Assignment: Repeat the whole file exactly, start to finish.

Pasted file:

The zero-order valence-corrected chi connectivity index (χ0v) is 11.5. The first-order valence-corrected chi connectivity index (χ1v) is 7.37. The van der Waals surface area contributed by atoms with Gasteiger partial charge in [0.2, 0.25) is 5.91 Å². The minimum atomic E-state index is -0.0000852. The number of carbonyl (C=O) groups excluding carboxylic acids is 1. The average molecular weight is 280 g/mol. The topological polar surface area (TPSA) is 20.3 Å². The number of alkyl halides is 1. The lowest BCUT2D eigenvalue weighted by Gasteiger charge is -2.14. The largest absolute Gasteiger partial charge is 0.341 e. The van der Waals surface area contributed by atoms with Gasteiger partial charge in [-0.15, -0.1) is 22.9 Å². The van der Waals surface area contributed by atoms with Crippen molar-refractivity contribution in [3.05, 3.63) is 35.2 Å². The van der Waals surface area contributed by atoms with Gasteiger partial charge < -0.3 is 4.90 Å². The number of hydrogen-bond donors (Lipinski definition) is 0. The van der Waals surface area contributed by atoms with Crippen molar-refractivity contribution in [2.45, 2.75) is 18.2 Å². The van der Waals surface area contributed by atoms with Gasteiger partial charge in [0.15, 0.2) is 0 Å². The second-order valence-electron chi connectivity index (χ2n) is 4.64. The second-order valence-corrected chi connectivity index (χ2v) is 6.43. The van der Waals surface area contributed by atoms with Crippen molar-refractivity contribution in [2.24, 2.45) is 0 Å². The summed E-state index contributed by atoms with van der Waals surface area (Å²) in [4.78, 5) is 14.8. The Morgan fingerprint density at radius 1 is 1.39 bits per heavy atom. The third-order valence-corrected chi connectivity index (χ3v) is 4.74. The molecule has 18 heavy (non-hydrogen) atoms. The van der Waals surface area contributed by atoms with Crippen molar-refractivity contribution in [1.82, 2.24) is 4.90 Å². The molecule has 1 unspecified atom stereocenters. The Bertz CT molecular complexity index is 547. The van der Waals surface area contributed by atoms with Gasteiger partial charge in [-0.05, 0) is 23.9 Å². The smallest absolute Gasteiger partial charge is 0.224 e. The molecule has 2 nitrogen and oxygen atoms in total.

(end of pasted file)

The zero-order valence-corrected chi connectivity index (χ0v) is 11.5. The first-order valence-corrected chi connectivity index (χ1v) is 7.37. The van der Waals surface area contributed by atoms with Gasteiger partial charge in [0.2, 0.25) is 5.91 Å². The minimum atomic E-state index is -0.0000852. The number of carbonyl (C=O) groups excluding carboxylic acids is 1. The average molecular weight is 280 g/mol. The topological polar surface area (TPSA) is 20.3 Å². The number of alkyl halides is 1. The lowest BCUT2D eigenvalue weighted by Gasteiger charge is -2.14. The largest absolute Gasteiger partial charge is 0.341 e. The van der Waals surface area contributed by atoms with Gasteiger partial charge in [-0.15, -0.1) is 22.9 Å². The van der Waals surface area contributed by atoms with Crippen molar-refractivity contribution in [3.05, 3.63) is 35.2 Å². The van der Waals surface area contributed by atoms with Gasteiger partial charge < -0.3 is 4.90 Å². The number of hydrogen-bond donors (Lipinski definition) is 0. The van der Waals surface area contributed by atoms with Crippen molar-refractivity contribution in [2.45, 2.75) is 18.2 Å². The van der Waals surface area contributed by atoms with Gasteiger partial charge in [0.15, 0.2) is 0 Å². The second-order valence-electron chi connectivity index (χ2n) is 4.64. The second-order valence-corrected chi connectivity index (χ2v) is 6.43. The van der Waals surface area contributed by atoms with Crippen molar-refractivity contribution in [2.24, 2.45) is 0 Å². The summed E-state index contributed by atoms with van der Waals surface area (Å²) in [4.78, 5) is 14.8. The Morgan fingerprint density at radius 1 is 1.39 bits per heavy atom. The third-order valence-corrected chi connectivity index (χ3v) is 4.74. The molecule has 18 heavy (non-hydrogen) atoms. The van der Waals surface area contributed by atoms with Crippen molar-refractivity contribution in [1.82, 2.24) is 4.90 Å². The molecule has 1 unspecified atom stereocenters. The Bertz CT molecular complexity index is 547. The van der Waals surface area contributed by atoms with Gasteiger partial charge in [-0.05, 0) is 23.9 Å². The smallest absolute Gasteiger partial charge is 0.224 e. The molecule has 2 nitrogen and oxygen atoms in total.